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Old 05-23-2009, 09:59 AM
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Default Sir Ranulph Fiennes climbs Everest with his dad and grandad

By William Langley
Last Updated: 3:40PM BST 23 May 2009

Profile: In all Sir Ranulph Fiennes's exploits, whether walking to the Pole, unearthing lost cities or performing DIY amputations, the father and grandfather he never knew have led him on, says William Langley.
Sir Ranulph Twisleton-Wykeham-Fiennes, six foot four tall, fiendishly handsome, usually described as "the world's greatest explorer", has struggled for decades with the perception that his adventuring owes more to eccentricity than the furtherance of knowledge.
Sir Ranulph disagrees. Everything he does, he says, has a sensible explanation and a practical value. Take the time his frostbitten fingers were playing up. When the medicine didn't work, he wandered into his woodshed, clamped his left hand into a vice, and trimmed the troublesome digits off with an electric saw. "Common sense," he explained later.
There were similarly sensible reasons for him to be at the top of Everest last week. First of all, he hadn't been there before. His previous attempt was abandoned when he had a heart attack 300 metres from the summit, and the one before that when he suffered vertigo on a narrow ledge in a snow storm. The failures served only to drive him on, as did the lure of the 3 million he was hoping to raise for charity, and the added distinction of becoming, at 65, the oldest Briton ever to reach the top.
But the real reason Sir Ranulph was standing on Everest with his dodgy ticker and terror of heights is that, whatever the attendant dangers, such exploits keep him alive. In his time, he has canoed up the Amazon, parachuted onto Norwegian glaciers, traversed both poles, auditioned (unsuccessfully) for the part of James Bond, discovered the Lost City of Ubar, and journeyed down the White Nile by hovercraft. But in the four decades he has been doing all this, the world has become a different place, and the big frustration for Ran and his ilk is the con****uous shortage of adventurous new things to do.
Adventure has become a sport even an entertainment. The deserts have all been crossed, so now people cross them while playing the trombone. There is almost nowhere left to explore, so explorers try to explore places differently by balloon, bicycle or pogo stick. With each new twist, poor Sir Ranulph the last of a noble breed, with his Etonian bearing, swamp-rotted toes and bite scars is portrayed as a kind of exotic oddity.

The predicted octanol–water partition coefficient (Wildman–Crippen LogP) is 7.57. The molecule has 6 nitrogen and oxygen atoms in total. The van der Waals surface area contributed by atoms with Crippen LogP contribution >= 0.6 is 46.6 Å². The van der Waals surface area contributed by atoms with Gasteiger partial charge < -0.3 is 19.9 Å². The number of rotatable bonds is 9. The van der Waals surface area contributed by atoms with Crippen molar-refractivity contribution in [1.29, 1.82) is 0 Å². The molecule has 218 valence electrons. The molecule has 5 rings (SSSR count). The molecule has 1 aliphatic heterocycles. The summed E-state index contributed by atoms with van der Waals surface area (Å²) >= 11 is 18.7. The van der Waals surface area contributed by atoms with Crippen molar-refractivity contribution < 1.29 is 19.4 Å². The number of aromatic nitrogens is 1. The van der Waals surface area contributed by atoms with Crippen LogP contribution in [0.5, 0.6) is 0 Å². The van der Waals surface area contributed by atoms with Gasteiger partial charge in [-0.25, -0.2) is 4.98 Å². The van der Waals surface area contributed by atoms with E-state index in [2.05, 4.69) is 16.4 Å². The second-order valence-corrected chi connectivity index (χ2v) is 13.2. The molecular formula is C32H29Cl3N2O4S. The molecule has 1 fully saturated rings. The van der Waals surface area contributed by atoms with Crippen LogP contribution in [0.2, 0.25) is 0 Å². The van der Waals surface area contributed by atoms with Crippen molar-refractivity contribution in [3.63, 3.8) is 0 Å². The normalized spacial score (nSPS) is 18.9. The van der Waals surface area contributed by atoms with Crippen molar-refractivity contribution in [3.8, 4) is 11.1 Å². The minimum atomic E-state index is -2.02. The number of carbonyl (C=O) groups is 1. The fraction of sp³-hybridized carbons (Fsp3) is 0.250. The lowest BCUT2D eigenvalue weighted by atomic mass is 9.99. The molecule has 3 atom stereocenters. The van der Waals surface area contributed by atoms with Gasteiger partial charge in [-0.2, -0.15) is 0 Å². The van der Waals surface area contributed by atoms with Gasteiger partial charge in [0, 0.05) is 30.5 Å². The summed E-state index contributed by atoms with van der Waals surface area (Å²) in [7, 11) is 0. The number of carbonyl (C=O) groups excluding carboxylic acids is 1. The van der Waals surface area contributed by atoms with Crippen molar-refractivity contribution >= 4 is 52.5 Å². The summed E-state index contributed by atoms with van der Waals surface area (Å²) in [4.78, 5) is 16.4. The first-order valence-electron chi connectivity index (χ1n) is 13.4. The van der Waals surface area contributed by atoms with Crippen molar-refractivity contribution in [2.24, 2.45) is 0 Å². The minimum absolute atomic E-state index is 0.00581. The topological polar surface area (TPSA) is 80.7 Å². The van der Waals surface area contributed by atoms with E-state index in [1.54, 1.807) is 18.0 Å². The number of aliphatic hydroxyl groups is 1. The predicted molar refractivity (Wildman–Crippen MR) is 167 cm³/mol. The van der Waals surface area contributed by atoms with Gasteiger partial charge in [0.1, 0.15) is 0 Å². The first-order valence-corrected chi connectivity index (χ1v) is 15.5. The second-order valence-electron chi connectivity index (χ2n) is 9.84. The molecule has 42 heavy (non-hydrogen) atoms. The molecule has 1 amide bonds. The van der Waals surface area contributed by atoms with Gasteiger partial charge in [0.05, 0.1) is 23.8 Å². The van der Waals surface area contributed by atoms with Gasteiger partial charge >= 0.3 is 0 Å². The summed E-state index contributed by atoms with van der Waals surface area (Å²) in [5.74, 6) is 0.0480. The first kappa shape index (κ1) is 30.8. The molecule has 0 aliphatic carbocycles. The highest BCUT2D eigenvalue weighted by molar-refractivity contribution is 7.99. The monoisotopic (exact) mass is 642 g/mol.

Those close to him including his late first wife, Ginny have broadly taken the view that, while he may be bonkers, he is no eccentric. Anthony Clare, the psychologist, in a radio programme that attempted to explore Sir Ranulph's psyche, described his efforts as "like stirring a void with a teaspoon". The suggestion was that Fiennes's public journeys were a substitution for inner journeys, explorations of mind and soul, that he was unwilling to make.
Certainly, his life has been full of complications. Descended from a blameless family of minor aristocrats whose bloodline stretches back to the time of Charlemagne, Ranulph, the 3rd baronet, was born in 1944. His father, a dashing colonel in the Royal Scots Greys, was wounded in Africa before being transferred to Italy, where he died in the battle of Monte Cassino, four months before his son's birth. By macabre coincidence, the 2nd baronet's own father had been killed in almost identical circumstances in the First World War. The father and grandfather he never knew have been constant presences in his life. "Sometimes, on difficult expeditions," he has said, "I used to imagine that the two people I was most proud of, my dad and granddad, were actually there, watching. I didn't want to let them down, so it was a good, very good inspiration to keep going."